If we are going to share the road, push the green commute and all, some motorists seriously are going to have to reconsider their attitude toward cyclists. That’s what Bill Schneider concludes in New West, and as a longtime cyclist, I have to agree. He points out that the majority of drivers are courteous and get the “share the road” idea, but that a small but dangerous minority seem to viciously hate cyclists and go out of their way to show the hate by throwing bottles, veering close to cyclists at high speeds, yelling obscenities. You get the idea. Worse, speaking from personal experience, you never know when the haters are going to emerge from behind the wheel.
Those who share this point of view, or even sympathize with it, will be pointing out here that cyclists do stupid things. Not all of them stop at all the stop signs, for example. Sometimes they inconvenience motorists by riding side-by-side in a lane. Highly annoying. Okay. But as Schneider points out, not all drivers obey 100 percent of the road rules. Think about it. Have you ever seen a driver talking on a cell phone? Rolling through a stop sign? Running a red light? Should we throw missiles at the driver, swerve dangerously close or “tap” him with our fenders just to each him a lesson? Would that fix things? We call that road rage. It’s against the law.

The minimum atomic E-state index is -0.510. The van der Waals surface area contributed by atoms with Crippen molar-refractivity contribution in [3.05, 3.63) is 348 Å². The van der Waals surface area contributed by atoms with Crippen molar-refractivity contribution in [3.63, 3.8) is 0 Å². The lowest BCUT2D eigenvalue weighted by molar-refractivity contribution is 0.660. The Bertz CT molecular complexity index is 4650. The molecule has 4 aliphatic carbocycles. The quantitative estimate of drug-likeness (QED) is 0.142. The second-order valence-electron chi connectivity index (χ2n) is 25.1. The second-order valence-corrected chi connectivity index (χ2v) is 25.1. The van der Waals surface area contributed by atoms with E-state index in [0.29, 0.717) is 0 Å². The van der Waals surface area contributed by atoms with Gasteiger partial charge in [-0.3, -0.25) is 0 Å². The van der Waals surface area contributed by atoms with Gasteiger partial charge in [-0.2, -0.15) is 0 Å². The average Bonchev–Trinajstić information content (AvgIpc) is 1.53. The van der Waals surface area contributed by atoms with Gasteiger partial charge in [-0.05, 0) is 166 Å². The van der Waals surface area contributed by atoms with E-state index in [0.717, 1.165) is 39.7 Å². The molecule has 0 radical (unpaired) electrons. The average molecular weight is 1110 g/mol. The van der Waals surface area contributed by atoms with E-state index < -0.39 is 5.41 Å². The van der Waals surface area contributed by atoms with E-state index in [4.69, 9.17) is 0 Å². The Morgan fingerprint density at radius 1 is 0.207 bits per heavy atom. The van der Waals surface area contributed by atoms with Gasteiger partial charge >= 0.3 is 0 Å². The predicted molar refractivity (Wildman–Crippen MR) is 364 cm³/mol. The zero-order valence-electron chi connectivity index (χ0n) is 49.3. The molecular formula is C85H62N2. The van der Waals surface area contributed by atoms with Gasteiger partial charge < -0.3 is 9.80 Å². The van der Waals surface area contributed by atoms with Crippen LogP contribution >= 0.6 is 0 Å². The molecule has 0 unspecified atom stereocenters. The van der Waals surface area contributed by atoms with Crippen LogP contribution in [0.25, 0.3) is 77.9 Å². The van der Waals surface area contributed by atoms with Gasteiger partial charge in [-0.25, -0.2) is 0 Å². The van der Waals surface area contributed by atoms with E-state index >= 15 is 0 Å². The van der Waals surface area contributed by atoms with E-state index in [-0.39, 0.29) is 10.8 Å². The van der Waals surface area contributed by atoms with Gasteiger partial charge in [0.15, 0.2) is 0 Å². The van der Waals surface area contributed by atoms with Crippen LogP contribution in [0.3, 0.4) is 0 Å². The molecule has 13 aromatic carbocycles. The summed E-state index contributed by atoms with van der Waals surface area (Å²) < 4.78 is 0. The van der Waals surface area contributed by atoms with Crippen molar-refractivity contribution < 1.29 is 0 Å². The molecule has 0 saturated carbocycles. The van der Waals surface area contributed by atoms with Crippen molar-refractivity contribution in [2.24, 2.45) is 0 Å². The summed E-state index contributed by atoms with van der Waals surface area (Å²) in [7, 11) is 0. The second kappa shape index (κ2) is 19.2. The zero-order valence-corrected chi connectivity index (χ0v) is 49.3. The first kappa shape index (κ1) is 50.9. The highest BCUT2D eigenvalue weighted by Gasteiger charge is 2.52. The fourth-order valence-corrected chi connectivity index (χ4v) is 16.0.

You can tell Schneider and I are on the same page. Read his column. It’s a good one.
The conflicts between cyclists and drivers are legendary, but perhaps a little road engineering would help. In Vancouver, B.C., recently, cyclists recently took a confrontational attitude in a ride by members of a controversial bike advocacy group called Critical Mass, active in many cities. But as Douglas Todd points out in the Vancouver Sun, most cyclists don’t want to shut down all car traffic. Like Schneider and me, he drives a car, and has friends who do.
“Serious cyclists want to follow the rules, wear helmets, obey stop signs and be respectful of cars, buses, pedestrians and everyone else. But young and old cyclists need more than a piecemeal infrastructure to truly do so, so that they’re not constantly forced to risk their lives by being suddenly funneled into chaotic traffic situations.
In addition to lessons in civility, as Schneider is dishing, it also means spending money on bike and pedestrian routes, Todd writes. He’d like to see the city add substantially to the network of bike routes it already has, like some European cities have.
“Metro Vancouverites like to think of themselves as ‘green.’ But if we as a society are to create quieter, cleaner cities that are less dependent on imported energy, we need to be a little more courageous, and willing to learn from much more bike-friendly cities beyond North America. In other words, we need to put our money and willingness to evolve where our ecological mouth is.
— Rita Hibbard